But we were very restrained, didn't get hammered at the bubbly fountain, and turned down each offering of "International cheese plate" and dessert
. The journey was pretty uneventful, bar the two strangers sitting in front of us between Doha and Goa - strangers to each other I mean, or at least they were when they boarded. By the time they got off they knew everything about each other and she knew everything about everything in the whole world ever, because he, who clearly knew more than everything about everything had told her it all at the top of his Brummie voice for the entire journey. She just just giggled (loudly) and wriggled in her seat. We just struggled to get to sleep. I think he had been upgraded from Economy. Which I'd like to get sniffy about but we were of course officially "upgrades" too.
The real fun journey started when we got into our car at Goa Dabolim Airport. Now I say airport which gives a false impression of something kind of slick and high speed and shiny, in keeping with this age of jet powered travel for all. Not so at all. It was probably built in the 60s, and has all the mould caused by 50 years of monsoons, and is, I swear, no bigger than a provincial english bus station. The only thing really wrong with it is the runway which is so pitted and potholed that on touch down we nearly bounced right off again and landed in a neighbouring state.
Gokarna, In Karnataka is pretty much due South from Goa so I assumed that we would take a nice straight, flat coast road of some desccription
. Hmmm. Wrong again. The nice recently remetalled dual carraigeway soon ran out and we were winding up into the mountains, surrounded by endless acres of desne forest, it was obviously very beautiful. But at 2am, it was also very dark, which is when Indian Drivers come into their own. They really do "tear along the dotted line" (please refer to that old joke) and have what is best decsribed as an idiosynchratic way with headlights. They have two settings apparetly, Off and full beam. Each makes for hilarious if somewhat life-threatning night time journeys. Ours was 2.5 hours long. The Indian Highway Code forbids giant trucks from driving during the day when the roads are really overcrowded, which means that at night, on every bend, at every hill brow your are blinded by an oncoming truck, labouring its way between quarry and port, and if you don't have trucks you have buses. It was indeed a bus that wouldn't give up in one particular game of "chicken" with our driver and so he forced us off the road, in a cloud of dust and flying stones. How ironic, I thought, if the last word to pass before my eyes as I ended my days was "TaTa", the name of India's largest motor manufacturer.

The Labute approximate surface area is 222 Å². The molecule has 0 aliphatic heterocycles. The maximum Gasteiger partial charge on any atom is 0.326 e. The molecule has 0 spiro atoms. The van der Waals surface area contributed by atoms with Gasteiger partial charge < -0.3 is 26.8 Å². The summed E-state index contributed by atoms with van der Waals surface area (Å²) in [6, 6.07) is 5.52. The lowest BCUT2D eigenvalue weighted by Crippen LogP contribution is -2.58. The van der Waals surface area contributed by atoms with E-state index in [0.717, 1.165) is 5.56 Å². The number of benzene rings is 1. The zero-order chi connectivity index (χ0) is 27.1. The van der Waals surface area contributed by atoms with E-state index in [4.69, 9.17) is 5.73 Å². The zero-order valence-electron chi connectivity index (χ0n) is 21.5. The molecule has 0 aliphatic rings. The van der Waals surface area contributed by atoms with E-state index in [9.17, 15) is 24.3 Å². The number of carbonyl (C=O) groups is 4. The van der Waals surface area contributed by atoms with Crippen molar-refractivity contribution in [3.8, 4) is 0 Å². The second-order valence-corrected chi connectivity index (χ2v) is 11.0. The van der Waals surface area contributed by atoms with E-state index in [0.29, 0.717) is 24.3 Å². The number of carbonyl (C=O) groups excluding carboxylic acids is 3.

We survived, obviously but it put paid to any ideas of catching up on our sleep on the pleasant seaside ride between airport and final destination. The reference to The Romans? If they'd built the roads, none of the above would have happened!
I shall let the pictures descsribe our resort and sign off.
At least we can make this admisison with a guilt free conscsience. Yes, we travelled Club Class all the way from London to Goa. Having spend the equivalent of a normal person's life savings with Qatar Airways over the years we were able to use our "Q Miles" - That's Q as in Qatar, nothing else thank you - to get a free upgrade to Club. We paid economy fares and got all the luxury of a peaceful clubloung at Heathrow (although Qatar Airways are currently sharing Cathay's which is rubbish) lie flat seats, real crockery, and real metal cutlery. As well as Lanson and Laurent Perrier champagnes plus endless courses of gourmet cuisine. Given the effect that a pressurised cabin naturally has on the human colono-rectal system, the addition of plates of spicy arabic and later Indian cuisine is not for the faint hearted. At one point I did say to Colin, "if we make it alive to the hotel I will die when ny stomach explodes anyway."